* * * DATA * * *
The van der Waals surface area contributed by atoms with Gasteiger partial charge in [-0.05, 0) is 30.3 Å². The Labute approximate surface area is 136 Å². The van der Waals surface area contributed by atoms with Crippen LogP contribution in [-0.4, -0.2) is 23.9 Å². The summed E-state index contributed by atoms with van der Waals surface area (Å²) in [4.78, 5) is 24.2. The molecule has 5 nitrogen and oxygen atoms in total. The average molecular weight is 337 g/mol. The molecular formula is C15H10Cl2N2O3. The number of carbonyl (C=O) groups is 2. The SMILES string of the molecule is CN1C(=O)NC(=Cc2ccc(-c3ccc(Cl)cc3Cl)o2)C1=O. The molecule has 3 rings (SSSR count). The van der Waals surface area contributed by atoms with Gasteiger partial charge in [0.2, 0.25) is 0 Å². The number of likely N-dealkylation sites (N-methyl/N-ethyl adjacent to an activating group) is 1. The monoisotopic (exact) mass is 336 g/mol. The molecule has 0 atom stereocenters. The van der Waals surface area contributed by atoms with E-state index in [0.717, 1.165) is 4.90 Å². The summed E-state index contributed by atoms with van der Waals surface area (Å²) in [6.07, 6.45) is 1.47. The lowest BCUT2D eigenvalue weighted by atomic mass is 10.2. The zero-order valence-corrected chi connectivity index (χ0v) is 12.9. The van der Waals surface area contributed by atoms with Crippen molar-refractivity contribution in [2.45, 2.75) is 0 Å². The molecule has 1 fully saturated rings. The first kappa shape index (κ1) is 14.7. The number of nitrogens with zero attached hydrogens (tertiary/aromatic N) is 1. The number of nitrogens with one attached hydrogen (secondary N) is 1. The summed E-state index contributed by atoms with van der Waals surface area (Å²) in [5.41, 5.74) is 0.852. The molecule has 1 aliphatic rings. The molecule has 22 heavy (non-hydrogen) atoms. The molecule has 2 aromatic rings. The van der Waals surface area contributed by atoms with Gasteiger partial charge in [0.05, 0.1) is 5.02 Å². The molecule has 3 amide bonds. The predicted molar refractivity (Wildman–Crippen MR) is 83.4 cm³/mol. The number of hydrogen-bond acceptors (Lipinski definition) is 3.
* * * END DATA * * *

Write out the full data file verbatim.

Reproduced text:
The van der Waals surface area contributed by atoms with Gasteiger partial charge in [-0.05, 0) is 30.3 Å². The Labute approximate surface area is 136 Å². The van der Waals surface area contributed by atoms with Crippen LogP contribution in [-0.4, -0.2) is 23.9 Å². The summed E-state index contributed by atoms with van der Waals surface area (Å²) in [4.78, 5) is 24.2. The molecule has 5 nitrogen and oxygen atoms in total. The average molecular weight is 337 g/mol. The molecular formula is C15H10Cl2N2O3. The number of carbonyl (C=O) groups is 2. The SMILES string of the molecule is CN1C(=O)NC(=Cc2ccc(-c3ccc(Cl)cc3Cl)o2)C1=O. The molecule has 3 rings (SSSR count). The van der Waals surface area contributed by atoms with Gasteiger partial charge in [0.2, 0.25) is 0 Å². The number of likely N-dealkylation sites (N-methyl/N-ethyl adjacent to an activating group) is 1. The monoisotopic (exact) mass is 336 g/mol. The molecule has 0 atom stereocenters. The van der Waals surface area contributed by atoms with E-state index in [0.717, 1.165) is 4.90 Å². The summed E-state index contributed by atoms with van der Waals surface area (Å²) in [6.07, 6.45) is 1.47. The lowest BCUT2D eigenvalue weighted by atomic mass is 10.2. The zero-order valence-corrected chi connectivity index (χ0v) is 12.9. The van der Waals surface area contributed by atoms with Crippen molar-refractivity contribution in [2.45, 2.75) is 0 Å². The molecule has 1 fully saturated rings. The first kappa shape index (κ1) is 14.7. The number of nitrogens with zero attached hydrogens (tertiary/aromatic N) is 1. The number of nitrogens with one attached hydrogen (secondary N) is 1. The summed E-state index contributed by atoms with van der Waals surface area (Å²) in [5.41, 5.74) is 0.852. The molecule has 1 aliphatic rings. The molecule has 22 heavy (non-hydrogen) atoms. The molecule has 2 aromatic rings. The van der Waals surface area contributed by atoms with Gasteiger partial charge in [0.05, 0.1) is 5.02 Å². The molecule has 3 amide bonds. The predicted molar refractivity (Wildman–Crippen MR) is 83.4 cm³/mol. The number of hydrogen-bond acceptors (Lipinski definition) is 3.